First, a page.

While running on Old Charlotte Road in Nashville recently, I was struck with the scene: seven mailboxes and eight Yellow Pages® books. They had been there for some time. They were weather worn. Why haven’t people picked them up and enthusiastically started using them?
Fewer people are using Yellow Pages®. We threw ours away. I recently talked to a brother who used his new Yellow Pages® book for starting a fire.
We shouldn’t change the message of the gospel but we must update our methods if we are to reach the world with truth.
Two areas came to my mind as I was running and observing the lonely Yellow Pages® books.
Websites[tweetthis]For many people, the first contact they’ll have with your congregation is your website.[/tweetthis]
You never get a second chance to make a good first impression.
- When I visit a church website, I want to see the address, phone number, and times of services on the front page, easy to find. If you want me to visit, let me know by providing essential information quickly.
- I like to see the elders, deacons, and preachers: their pictures, perhaps with their families, a short bio. and contact information. Let them look human. What are their interests? Where did they grow up? Are these people who would be easy to approach? How do you communicate that?
- Keep it current. When I visit a church website, go to the calendar or bulletin posts and the latest date is July 21, 2012, I wonder if the church still meets. If you aren’t going to keep these things current, take them down. Pages are easy to delete. Someone’s ministry can be to keep the site up-to-date. That is valuable!
- Are you interested in serving more people? Is it clear on the website? When all the news, articles, and events are for “members only,” I hate to intrude. When I read of what the church is doing to make it easy and helpful for new people to come, I am encouraged.
Some good questions to ask:
How does your church communicate? What do you communicate? Why do you communicate it? Who’s your audience? What’s the best way to reach that audience? What are your goals? How are you going to reach those goals? What’s your style? Who’s responsible for the communication? Who makes the final decisions? Is communication a priority? [Church Websites 101: Don’t Start with the Web]
- Facebook. Worldwide, there are over 1.55 billion monthly active Facebook users. Age 25-34, at 29.7% of users, is the most common age demographic [Zenphoria Digital Marketing]. Are you concerned about young people in the congregation? Are you advertising in the Yellow Pages and/or do you have multiple Facebook minister in the congregation who minister intentionally help others and relay opportunities for others to serve? Do you have a Facebook church page besides your website? Does it appeal to outsiders as well as insiders? Are you Facebook friends with members of your congregation? Do you watch for opportunities to “Rejoice with those who rejoice, and weep with those who weep” (Romans 12:15, NKJV)? Do you pick up on concerns people express on Facebook and respond in an appropriate way?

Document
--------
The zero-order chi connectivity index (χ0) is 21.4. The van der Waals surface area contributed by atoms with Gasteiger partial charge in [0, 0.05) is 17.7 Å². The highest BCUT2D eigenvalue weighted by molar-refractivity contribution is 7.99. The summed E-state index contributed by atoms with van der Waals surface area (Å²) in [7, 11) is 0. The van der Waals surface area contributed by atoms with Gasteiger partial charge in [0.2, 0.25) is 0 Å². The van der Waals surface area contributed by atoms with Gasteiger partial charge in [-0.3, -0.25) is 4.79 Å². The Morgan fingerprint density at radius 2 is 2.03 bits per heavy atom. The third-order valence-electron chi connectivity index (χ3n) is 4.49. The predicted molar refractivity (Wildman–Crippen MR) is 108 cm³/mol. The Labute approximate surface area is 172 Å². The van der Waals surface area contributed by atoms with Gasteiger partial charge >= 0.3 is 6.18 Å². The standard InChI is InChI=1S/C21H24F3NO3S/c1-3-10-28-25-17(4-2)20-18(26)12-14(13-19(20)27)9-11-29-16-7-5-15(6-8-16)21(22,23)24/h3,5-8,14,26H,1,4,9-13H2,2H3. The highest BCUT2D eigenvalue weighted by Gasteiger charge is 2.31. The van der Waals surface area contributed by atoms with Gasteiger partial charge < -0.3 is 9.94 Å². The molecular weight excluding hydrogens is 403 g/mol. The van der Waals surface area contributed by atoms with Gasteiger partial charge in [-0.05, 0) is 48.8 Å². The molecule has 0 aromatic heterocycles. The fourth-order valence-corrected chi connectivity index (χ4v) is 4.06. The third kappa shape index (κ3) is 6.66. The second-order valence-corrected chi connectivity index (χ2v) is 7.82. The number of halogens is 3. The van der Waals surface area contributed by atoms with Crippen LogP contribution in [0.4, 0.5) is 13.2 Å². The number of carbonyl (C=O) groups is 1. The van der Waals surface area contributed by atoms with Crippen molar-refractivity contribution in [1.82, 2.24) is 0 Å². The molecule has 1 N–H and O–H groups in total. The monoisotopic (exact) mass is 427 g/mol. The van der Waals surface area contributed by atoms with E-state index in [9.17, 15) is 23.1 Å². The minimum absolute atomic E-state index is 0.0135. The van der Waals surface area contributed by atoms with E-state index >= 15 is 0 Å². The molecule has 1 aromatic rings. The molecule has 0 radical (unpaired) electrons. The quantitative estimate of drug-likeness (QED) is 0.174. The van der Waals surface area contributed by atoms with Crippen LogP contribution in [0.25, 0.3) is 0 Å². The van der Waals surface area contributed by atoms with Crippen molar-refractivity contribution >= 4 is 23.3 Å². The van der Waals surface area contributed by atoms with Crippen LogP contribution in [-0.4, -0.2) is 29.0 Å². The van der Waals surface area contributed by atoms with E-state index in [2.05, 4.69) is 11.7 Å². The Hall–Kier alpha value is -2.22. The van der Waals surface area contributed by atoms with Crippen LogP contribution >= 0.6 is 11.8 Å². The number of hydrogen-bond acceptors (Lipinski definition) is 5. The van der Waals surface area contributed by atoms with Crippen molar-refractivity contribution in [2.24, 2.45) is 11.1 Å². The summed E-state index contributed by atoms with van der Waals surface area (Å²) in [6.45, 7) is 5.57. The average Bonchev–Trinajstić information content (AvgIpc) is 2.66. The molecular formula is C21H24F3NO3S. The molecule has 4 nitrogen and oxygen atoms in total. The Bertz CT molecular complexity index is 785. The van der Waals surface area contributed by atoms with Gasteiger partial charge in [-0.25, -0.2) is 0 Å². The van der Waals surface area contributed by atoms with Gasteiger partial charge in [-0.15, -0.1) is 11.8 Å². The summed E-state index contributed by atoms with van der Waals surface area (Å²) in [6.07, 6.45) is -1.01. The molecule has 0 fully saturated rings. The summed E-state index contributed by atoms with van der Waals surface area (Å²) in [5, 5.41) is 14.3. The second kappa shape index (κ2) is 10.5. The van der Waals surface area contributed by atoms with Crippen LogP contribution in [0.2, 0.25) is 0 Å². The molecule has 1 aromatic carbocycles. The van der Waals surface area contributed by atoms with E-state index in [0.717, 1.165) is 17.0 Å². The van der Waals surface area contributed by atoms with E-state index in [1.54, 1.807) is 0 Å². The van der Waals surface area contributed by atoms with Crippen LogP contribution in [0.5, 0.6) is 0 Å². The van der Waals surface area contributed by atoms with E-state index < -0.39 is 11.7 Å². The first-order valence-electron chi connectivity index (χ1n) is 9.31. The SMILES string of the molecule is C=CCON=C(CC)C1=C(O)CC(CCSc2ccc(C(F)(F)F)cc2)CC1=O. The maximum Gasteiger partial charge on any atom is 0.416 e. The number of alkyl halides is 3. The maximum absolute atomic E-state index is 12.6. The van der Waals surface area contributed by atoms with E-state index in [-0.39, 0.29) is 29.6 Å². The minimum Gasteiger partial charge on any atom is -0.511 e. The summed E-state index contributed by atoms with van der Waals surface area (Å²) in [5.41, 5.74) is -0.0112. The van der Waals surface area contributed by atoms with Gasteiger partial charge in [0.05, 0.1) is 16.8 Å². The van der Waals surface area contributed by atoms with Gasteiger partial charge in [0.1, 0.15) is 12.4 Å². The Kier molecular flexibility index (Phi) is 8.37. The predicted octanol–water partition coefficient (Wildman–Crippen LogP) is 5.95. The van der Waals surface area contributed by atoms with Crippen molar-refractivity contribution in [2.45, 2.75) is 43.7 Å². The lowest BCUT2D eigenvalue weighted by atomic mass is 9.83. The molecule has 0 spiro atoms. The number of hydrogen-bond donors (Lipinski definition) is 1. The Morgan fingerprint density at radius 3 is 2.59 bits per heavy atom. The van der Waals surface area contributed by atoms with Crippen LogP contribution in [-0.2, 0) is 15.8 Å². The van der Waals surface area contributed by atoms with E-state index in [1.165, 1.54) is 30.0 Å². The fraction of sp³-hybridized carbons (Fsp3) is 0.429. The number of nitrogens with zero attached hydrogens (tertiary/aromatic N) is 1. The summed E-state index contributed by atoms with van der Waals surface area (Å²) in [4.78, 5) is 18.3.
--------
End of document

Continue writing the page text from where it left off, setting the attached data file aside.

- Twitter. According to their website, Twitter has 320 million active users. There are 1 billion visits each month to sites with embedded tweets. If this isn’t making sense, recruit some of your teens and twenties to help.
- There are many others: LinkedIn, Pinterest, Google Plus+, Tumblr, Instagram. Paul said, “to the weak I became as weak, that I might win the weak. I have become all things to all men, that I might by all means save some” (1 Corinthians 9:22).
Brandon Edwards has taught me about the power of the internet and it’s blessings. I heard him two years ago at Freed-Hardeman. I was encouraged with what they were doing in Buford, Georgia to evangelize with a good website and Facebook. He has moved to Lewisville, Texas and continues to lead the way in reaching out to people who no longer use rotary pay phones.
You can read about some of his work on his website: Hidden Bridge Media .
Years ago, I heard a man say, “I don’t mess with those telephones. If I want to talk to somebody, I let my wife dial it and hand it to me.” I wasn’t impressed with his conservatism. When I hear leaders in the church make similar observations about computers and the internet, then lament the fact we are not attracting and keeping our young people, I hear a disconnect. That is not conservatism. It’s neglecting the powerful tools God has given us in 2016.[tweetthis]Don’t mess with telephones. If I want to talk to somebody, I let my wife dial it and hand it to me.[/tweetthis]
Thank God for printing presses, telephones, horses, buggies, cars, trains, airplanes, radio, TV, computers, tablets, the internet, and smartphones and for the people who are using them to the glory of God by telling the Good News. These devices are neither good nor bad but tools that can be used to carry God’s message. There are many free tutorials on YouTube . I’m using paid classes taught on www.lynda.com to help me improve my skills. I found “mustard seeds” in these courses:
There are many opportunities to get the message out with reasonable investments.